47. Coupled with the above, the law provides enough power to the Courts to pursue entire Chapter-X of the Indian Penal Code, which deals with this aspect, by making it an offence not to execute summon or warrant for production of any accused or witness. Chapter-X also embodies penal provisions in order to ensure that if a person, on receiving summons or warrant, omits to appear in the Court • be such person an accused or a witness • he becomes liable for prosecution.
48. In the present case, learned trial Court appears to have not initiated proceedings for prosecution of the police officer, who was given the responsibility to execute the processes, and since the processes have not been proved to have been served or executed by the police officer concerned, presence of the doctors and the Investigating Officer could not be obtained. The manner in which the trial has been conducted by the learned trial Court, so far as obtaining of the presence of the witnesses is concerned, one cannot, but hold and observe that there is glaringly noticeable lapse and failure to exercise power lawfully vested in the Court.
49. If the conviction of the accused-appellants is maintained on the ground that the evidence adduced by the prosecution has remained unshaken, it may cause serious prejudice to the accused in the absence of examination of the material witnesses, namely, the doctor and the Investigating Officer. At the same time, if the accused-appellants are acquitted merely, because of the omission of the learned trial Court to discharge the duties, which it had in law, there would be serious miscarriage of justice.
50. We also find that the copy of Bhagwanpur Police Station Case No. 101 of 1986 has not been brought on record. We further find that the Investigating Officer, who recorded the statement of the informant (PW 8) and made the investigation and prepared inquest report, there is no description of the injury found on the body of the said deceased, whereas in other copy of the inquest report, injuries find mentioned.
51. The remedy, therefore, lies in setting aside the impugned conviction of the accused-appellants and also the sentences, which have been passed consequence thereto, and, then, remand the case to the learned trial Court to obtain the presence of the doctor and the Investigating Officer concerned, as witnesses, examine them in accordance with law and, then, decide the case in the light of the evidence, which may be surface on record, so that the ends of justice are satisfied.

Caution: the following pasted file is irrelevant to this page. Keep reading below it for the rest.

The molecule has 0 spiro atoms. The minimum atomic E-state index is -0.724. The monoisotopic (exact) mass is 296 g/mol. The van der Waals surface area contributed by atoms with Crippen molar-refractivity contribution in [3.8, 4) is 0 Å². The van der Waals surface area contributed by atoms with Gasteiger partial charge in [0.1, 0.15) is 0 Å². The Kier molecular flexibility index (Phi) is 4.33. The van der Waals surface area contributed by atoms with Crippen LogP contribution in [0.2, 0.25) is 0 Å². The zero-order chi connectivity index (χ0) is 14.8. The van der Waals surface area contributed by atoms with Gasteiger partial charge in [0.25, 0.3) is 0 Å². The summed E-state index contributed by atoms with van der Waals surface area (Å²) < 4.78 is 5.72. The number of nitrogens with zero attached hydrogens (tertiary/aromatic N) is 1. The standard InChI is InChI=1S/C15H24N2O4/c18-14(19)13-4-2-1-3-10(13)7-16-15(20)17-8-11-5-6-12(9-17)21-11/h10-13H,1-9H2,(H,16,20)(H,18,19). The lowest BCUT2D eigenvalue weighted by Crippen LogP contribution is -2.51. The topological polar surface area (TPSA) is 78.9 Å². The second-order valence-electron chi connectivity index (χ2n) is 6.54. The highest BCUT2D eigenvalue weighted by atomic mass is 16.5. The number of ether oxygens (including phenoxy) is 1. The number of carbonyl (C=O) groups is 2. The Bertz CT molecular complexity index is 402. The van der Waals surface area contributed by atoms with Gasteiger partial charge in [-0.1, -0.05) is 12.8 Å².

52. In the result and for the foregoing reasons, the impugned conviction of the appellants by the judgment, under appeal, as well as the impugned order of sentence are hereby set aside and the case is remanded to the learned trial Court for disposing of the same in accordance with law keeping in view the observations made by this Court in the preceding paragraphs of this judgment.
53. In order to avoid delay in the conduct of the trial, the learned trial Court shall not, unless it becomes wholly imperative, recall any witness merely for further cross-examination.
54. Coming to the question as to whether the appellants shall, on account of the fact that their conviction have been set aside, be set at liberty, we cannot ignore the fact that the important witnesses, namely, the doctor and the Investigating Officer, have not turned up to depose during the trial. 55. In the circumstances indicated above, it would be appropriate to keep, in custody, the accused-appellants, whose conviction and the consequential sentence have been set aside, until the time their trial is concluded and judgment is pronounced. The release of the accused-appellants shall, therefore, be governed by the outcome of the trial, which shall be held, on remand, in terms of the directions given above and until the time the trial is concluded, the accused-appellants shall be detained in custody unless, otherwise, directed by this Court.
55. The learned trial Court is also directed to expeditiously deal with the case and dispose of the same in accordance with law, preferably, within a period of three months from the date of receipt of the Lower Court Records along with a copy of this judgment and order.
56. In terms of the above observations and directions, this appeal shall stand disposed of.
57. The Registry shall send back the Lower Court Records along with a copy of this judgment and order.